Why the Childfree CAN Have It All – At Least, All That They Want

Anne Marie Slaughter’s controversial article “Why Women Still Can’t Have it All” in The Atlantic was followed up recently by Madeleine Kunin’s piece in the Huffington Post, “Why Men Can’t Have it All Either”.  Both discussed how the confines of the American workplace make it near impossible for anyone to take full advantage of career opportunities without feeling like they’re making serious sacrifices in their personal lives. But in both cases, these sacrifices were discussed only in the form of parental responsibilities. Two questions came to mind:

1.       Why are these articles titled with “women” and “men” when they’re really only talking about “mothers” and “fathers”?

2.       Why would you want it “all”?

The Childfree are conspicuously absent in this discussion of whether we can have it all. The reason many of them are Childree in the first place is because they agreed: working mothers and fathers do have it all. But why would you want it? Having a bit of everything on your plate is a little like going nuts at the lobster buffet in Vegas. You feel like you’re supposed to experience everything and get your $29.99’s worth, so you heap it all on there. Thirty minutes later, you’re seriously regretting that ramekin of drawn butter. You’re feeling guilty that you’ve largely ignored that heaping scoop of fettuccini you just had to have. You’re living in a relative state of concern about the button of your pants popping off without warning. You want nothing more than to hit the re-do button and not take on so much, or at least gracefully crawl under the tablecloth for a quick nap. There are some alarming parallels here to the complaints I’ve heard from parents…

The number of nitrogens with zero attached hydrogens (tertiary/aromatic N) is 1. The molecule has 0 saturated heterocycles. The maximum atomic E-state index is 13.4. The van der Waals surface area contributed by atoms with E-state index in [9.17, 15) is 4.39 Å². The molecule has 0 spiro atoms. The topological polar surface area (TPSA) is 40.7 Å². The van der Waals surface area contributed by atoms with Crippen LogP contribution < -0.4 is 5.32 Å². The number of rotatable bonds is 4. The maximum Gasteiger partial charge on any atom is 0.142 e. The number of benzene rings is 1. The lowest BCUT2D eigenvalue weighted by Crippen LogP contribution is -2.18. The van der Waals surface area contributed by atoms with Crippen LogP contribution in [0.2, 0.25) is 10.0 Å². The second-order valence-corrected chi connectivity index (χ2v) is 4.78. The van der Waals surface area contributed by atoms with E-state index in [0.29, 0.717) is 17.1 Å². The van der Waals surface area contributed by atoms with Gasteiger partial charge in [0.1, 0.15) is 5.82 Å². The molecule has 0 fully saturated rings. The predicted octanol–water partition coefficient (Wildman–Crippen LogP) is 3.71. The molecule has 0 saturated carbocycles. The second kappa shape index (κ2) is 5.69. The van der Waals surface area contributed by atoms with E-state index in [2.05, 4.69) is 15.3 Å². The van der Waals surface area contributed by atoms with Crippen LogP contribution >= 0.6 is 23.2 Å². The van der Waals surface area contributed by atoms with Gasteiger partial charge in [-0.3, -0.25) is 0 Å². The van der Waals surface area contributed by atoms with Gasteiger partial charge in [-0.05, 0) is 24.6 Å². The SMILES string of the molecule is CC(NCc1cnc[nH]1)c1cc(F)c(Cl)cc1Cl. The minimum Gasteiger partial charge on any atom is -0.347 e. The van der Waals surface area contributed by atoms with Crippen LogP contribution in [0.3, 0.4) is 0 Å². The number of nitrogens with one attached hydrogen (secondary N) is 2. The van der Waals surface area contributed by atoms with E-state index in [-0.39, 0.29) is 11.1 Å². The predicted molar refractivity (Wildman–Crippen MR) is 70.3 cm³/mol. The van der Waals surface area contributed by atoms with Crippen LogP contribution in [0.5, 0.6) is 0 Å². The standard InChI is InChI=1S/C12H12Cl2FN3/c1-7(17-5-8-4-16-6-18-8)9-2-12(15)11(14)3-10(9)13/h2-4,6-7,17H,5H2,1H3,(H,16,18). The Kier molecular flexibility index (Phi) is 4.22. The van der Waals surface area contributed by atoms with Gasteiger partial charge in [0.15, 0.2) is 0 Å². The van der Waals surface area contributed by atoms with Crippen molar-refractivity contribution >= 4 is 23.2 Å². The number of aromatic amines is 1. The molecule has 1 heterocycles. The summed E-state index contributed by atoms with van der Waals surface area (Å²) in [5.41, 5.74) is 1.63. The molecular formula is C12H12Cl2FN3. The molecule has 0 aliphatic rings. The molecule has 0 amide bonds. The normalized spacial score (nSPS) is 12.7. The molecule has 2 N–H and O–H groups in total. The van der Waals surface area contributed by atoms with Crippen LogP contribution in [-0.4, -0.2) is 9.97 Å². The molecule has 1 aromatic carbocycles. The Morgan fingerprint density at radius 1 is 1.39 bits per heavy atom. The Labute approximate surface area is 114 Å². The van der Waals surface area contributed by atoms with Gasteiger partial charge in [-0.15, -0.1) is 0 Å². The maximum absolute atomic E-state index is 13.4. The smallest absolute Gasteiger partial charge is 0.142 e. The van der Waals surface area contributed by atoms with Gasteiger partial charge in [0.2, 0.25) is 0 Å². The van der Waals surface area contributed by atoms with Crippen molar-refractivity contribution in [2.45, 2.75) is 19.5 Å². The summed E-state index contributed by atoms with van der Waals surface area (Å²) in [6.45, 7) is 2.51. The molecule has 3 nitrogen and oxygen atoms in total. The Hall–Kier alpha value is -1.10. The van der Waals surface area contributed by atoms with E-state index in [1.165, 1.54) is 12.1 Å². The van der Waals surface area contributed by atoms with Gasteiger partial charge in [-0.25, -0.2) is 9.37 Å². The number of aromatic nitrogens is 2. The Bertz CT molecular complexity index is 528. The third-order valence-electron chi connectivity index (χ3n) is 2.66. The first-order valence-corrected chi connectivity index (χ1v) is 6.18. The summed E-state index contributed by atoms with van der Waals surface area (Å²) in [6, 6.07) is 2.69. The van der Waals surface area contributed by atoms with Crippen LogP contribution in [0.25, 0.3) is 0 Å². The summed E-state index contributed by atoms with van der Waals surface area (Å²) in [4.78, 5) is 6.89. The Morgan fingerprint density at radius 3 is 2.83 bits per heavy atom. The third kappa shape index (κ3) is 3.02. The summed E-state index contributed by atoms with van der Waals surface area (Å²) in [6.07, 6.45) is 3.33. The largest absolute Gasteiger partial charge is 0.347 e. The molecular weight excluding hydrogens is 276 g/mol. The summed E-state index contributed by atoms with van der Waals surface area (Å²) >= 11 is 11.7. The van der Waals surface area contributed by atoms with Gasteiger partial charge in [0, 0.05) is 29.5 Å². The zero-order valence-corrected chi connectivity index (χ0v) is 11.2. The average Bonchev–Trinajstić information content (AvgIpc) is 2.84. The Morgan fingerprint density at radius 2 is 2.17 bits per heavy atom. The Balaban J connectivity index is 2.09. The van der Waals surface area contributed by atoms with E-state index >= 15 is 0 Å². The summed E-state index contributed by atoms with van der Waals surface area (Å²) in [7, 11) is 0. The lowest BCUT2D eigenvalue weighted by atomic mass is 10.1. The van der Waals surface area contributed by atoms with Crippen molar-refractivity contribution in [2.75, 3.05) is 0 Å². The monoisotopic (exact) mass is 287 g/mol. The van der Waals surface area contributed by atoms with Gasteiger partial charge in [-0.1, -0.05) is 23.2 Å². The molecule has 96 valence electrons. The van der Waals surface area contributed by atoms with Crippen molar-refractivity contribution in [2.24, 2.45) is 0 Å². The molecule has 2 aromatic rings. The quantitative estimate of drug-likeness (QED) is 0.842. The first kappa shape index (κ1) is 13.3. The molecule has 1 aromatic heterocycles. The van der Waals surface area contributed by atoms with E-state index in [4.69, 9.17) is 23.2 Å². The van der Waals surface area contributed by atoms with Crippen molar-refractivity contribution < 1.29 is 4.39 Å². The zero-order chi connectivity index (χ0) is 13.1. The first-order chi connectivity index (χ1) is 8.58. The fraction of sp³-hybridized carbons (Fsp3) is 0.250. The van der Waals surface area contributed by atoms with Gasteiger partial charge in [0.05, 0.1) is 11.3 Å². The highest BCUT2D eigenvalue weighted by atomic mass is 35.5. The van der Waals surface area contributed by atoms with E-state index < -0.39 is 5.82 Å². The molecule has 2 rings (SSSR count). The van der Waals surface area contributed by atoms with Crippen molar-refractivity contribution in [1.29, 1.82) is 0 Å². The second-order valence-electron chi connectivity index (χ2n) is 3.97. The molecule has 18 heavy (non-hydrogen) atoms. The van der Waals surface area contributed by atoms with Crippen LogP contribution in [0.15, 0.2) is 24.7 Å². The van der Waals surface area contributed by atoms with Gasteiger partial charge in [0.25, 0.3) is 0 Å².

All jokes aside, taking on so many different responsibilities usually means not having enough time to focus on the things you enjoy most, or to reach your fullest potential for any one aspect of your life.  It reminded me of an article I read once on how multi-tasking may no longer considered as desirable a trait in the workforce. More highly valued is the employee who can put their attentions towards a limited number of activities, and do them very, very well – without allowing themselves to be continually interrupted with things that prevent them from achieving their goals.

Single working parents or dual-income parents in households where childcare responsibilities are equally shared don’t have this luxury. These parents attempting to put just as much concentration into their career as they would have without children is admirable, but frankly, unrealistic. Kids don’t disappear from the hours of 7 am to 6 pm so their parents can get to work on time and stay till five each day without interruption. Shoelaces are lost. Temper tantrums explode. Homework is eaten by imaginary dogs. Calls about projectile vomit in the classroom are received. These things happen. They happen all day long, whether Mommy or Daddy are already late to work. To assume they won’t is at best, naïve. And though it’s definitely frustrating for Childfree co-workers to have to re-schedule meetings or pick up the slack from time to time, we don’t expect parents to shortchange their kids. They’re going to be running the world someday (while we’re still in it), and we’d rather they be well-adjusted, productive members of society instead of ill-mannered sociopaths.